Current teacher preparation programmes in the USA are required to report to state agencies on how their students are attaining professional preparation standards in order to fully become named as a ‘teacher’. As teacher educators immersed in these neo-liberal policies and expectations, the authors sought a way for their students to work through these expectations by having them write personal narratives of their experiences in university courses and early childhood practicums. The authors found the results from their initial analysis troubling and sought further meaning from the students’ and other texts. Only when the authors returned to literature that was closer to their own feminist, post-structural core did they find some (un)comfort. They had become distracted by institutionalized, modernist and neo-liberal notions of linear teacher development. They had nearly overlooked the majority of their data illustrating student teachers’ often clandestine classroom experiences, leading to a non-linear ‘messiness’ of constantly shifting, vacillating, variable and ever-flowing multiple identity enactments in the narratives. Drawing on student teachers’ narratives in order to challenge and rupture the neo-liberal truth(s) of linear teacher development, the authors argue that teachers’ identities are not built on the dissemination of discrete knowledges and specified skills and dispositions articulated in standards, but rather are under ever-evolving, messy, multifaceted, multilayered construction through their experiences with children, families and fellow teachers. Finally, the authors explore possible implications for teacher educators and teacher education.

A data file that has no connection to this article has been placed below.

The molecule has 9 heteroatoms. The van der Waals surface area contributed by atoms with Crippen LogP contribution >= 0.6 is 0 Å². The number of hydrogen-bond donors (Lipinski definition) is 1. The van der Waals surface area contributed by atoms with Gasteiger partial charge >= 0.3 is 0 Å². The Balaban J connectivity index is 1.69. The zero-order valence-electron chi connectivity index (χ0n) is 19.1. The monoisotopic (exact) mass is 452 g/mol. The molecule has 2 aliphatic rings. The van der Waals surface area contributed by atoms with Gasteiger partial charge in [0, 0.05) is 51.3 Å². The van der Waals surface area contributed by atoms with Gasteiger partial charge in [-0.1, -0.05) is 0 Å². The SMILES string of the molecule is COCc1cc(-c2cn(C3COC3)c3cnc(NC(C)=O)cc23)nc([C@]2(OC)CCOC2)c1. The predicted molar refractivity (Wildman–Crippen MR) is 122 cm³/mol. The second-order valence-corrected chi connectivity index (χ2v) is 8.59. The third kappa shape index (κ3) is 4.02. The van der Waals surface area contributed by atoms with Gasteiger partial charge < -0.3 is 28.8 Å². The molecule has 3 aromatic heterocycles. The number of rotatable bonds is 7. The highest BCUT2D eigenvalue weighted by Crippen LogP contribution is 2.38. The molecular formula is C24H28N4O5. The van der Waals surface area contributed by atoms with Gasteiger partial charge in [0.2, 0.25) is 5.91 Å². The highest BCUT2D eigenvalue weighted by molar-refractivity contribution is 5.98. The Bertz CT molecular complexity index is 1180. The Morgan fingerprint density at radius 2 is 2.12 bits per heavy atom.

- Early childhood
- narrative research
- teacher education
ASJC Scopus subject areas
- Developmental and Educational Psychology